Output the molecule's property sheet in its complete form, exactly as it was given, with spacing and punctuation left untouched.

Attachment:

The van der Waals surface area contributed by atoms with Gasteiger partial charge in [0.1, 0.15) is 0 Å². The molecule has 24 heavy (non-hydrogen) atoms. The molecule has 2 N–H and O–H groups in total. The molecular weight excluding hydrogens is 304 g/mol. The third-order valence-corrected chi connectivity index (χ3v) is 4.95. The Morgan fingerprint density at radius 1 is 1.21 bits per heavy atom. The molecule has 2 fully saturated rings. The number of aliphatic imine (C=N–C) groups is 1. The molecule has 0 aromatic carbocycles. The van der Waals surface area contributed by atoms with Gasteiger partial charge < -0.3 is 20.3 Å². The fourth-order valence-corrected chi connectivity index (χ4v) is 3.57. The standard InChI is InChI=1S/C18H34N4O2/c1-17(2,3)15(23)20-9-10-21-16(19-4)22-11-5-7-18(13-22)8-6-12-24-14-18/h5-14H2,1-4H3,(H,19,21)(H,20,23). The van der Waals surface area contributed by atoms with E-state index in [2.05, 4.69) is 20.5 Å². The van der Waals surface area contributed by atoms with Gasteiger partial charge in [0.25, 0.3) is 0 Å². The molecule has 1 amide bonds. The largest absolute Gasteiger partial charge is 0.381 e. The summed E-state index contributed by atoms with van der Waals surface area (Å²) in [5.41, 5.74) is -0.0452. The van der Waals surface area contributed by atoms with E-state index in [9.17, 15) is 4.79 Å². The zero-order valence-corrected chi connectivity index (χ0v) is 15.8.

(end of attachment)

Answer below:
The van der Waals surface area contributed by atoms with Gasteiger partial charge in [0.1, 0.15) is 0 Å². The molecule has 24 heavy (non-hydrogen) atoms. The molecule has 2 N–H and O–H groups in total. The molecular weight excluding hydrogens is 304 g/mol. The third-order valence-corrected chi connectivity index (χ3v) is 4.95. The Morgan fingerprint density at radius 1 is 1.21 bits per heavy atom. The molecule has 2 fully saturated rings. The number of aliphatic imine (C=N–C) groups is 1. The molecule has 0 aromatic carbocycles. The van der Waals surface area contributed by atoms with Gasteiger partial charge < -0.3 is 20.3 Å². The fourth-order valence-corrected chi connectivity index (χ4v) is 3.57. The standard InChI is InChI=1S/C18H34N4O2/c1-17(2,3)15(23)20-9-10-21-16(19-4)22-11-5-7-18(13-22)8-6-12-24-14-18/h5-14H2,1-4H3,(H,19,21)(H,20,23). The van der Waals surface area contributed by atoms with E-state index in [2.05, 4.69) is 20.5 Å². The van der Waals surface area contributed by atoms with Gasteiger partial charge in [0.25, 0.3) is 0 Å². The molecule has 1 amide bonds. The largest absolute Gasteiger partial charge is 0.381 e. The summed E-state index contributed by atoms with van der Waals surface area (Å²) in [5.41, 5.74) is -0.0452. The van der Waals surface area contributed by atoms with E-state index in [9.17, 15) is 4.79 Å². The zero-order valence-corrected chi connectivity index (χ0v) is 15.8.